Remove the object from the baking soda soak, rinse with clean clear water, and rub with a rag soaked in denatured alcohol (like isospropyl alcohol, acetone, or rubbing alcohol) to remove excess moisture.
4. Seal the metal
Now you’d want to seal the metal.
I am not sure the BEST way to seal metal in order to help prevent more rust from developing. I wish I was! But, I do know that applying some sort of wax or other water-resistant material or painting it, is what you want to do, though some say rubbing it with some light machine oil or gun oil can help too (but again will depend on what you’re removing rust from).
A simple way to do this is to grab some wax paper and rub it all over the rust-free metal. I did this after I cleaned the foosball table rods. It not only helped prevent rust from forming so fast again (because it will come back) but it also helped the rods slide smoothly and quickly, which is rather important in a game of foosball.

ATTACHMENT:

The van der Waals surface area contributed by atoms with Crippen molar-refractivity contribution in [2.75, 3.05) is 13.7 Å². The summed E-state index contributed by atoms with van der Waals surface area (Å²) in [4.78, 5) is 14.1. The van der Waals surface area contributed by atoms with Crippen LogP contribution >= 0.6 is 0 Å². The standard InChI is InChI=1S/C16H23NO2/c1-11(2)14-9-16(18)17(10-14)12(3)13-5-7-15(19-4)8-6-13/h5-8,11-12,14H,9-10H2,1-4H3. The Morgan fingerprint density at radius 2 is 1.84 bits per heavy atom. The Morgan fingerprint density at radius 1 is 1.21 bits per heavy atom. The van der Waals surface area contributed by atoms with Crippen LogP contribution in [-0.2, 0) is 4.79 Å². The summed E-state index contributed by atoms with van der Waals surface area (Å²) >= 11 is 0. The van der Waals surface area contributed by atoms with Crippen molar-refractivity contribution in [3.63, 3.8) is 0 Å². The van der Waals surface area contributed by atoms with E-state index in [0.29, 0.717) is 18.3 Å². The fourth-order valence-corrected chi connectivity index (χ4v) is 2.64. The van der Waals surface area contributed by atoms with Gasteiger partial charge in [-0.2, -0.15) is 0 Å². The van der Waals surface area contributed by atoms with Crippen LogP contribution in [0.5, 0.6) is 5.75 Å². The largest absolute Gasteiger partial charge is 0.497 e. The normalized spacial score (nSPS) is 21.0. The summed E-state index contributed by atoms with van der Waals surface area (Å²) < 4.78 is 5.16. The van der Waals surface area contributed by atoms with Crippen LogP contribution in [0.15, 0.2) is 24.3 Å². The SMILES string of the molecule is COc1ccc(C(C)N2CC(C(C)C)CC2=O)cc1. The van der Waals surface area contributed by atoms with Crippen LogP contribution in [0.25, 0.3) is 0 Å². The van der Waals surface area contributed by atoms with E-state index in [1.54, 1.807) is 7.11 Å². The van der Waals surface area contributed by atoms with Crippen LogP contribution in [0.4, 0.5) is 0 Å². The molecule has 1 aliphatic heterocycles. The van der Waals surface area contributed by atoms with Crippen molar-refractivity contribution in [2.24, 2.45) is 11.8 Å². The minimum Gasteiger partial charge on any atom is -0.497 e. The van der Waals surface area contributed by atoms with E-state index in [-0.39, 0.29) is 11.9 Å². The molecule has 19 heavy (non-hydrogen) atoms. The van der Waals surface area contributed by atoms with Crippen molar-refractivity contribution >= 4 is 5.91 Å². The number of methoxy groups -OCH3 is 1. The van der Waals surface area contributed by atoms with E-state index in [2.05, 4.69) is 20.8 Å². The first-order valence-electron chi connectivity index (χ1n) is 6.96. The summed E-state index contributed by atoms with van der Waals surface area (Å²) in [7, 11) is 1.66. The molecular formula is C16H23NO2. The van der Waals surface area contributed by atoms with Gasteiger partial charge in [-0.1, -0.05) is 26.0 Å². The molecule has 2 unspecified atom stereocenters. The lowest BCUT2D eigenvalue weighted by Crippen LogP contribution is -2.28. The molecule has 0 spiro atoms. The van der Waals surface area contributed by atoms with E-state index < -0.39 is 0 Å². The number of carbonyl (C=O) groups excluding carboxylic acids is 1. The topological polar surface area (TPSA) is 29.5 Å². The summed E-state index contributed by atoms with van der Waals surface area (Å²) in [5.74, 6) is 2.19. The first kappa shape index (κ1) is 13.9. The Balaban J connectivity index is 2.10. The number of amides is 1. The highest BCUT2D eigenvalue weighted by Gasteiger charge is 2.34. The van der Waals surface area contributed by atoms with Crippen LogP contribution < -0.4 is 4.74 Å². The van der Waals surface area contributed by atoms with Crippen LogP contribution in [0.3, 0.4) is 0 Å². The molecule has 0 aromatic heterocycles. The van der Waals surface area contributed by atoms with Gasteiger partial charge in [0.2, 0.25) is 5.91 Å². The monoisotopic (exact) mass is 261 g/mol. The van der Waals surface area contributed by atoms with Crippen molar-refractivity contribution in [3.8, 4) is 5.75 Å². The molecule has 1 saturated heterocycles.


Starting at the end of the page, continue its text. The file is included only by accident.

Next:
But, you can get something like Turtle Wax, Rust-Oleum spray paint, or other products to help you protect the metal. It will likely depend on the type of metal you are trying to seal and its use and purpose.
How to Remove Rust from Cast Iron with Vinegar
If you are dealing with a rusty cast iron pan, it is totally easy to remove rust from cast iron with vinegar! Well, as long as it’s not so deeply rust or pitted cause then it’s best to just pitch that pan.
1. Soak the pans in vinegar
To do remove rust from cast iron with vinegar, you’re going to do a vinegar soak.
Use a 50/50 water and vinegar mix and put it in a bucket, plugged sink, or dish large enough for you to submerge your cast iron skillet into it and let your cast iron soak in vinegar 1-8 hours, only as long as needed to remove the rust. You don’t want to damage the original surface.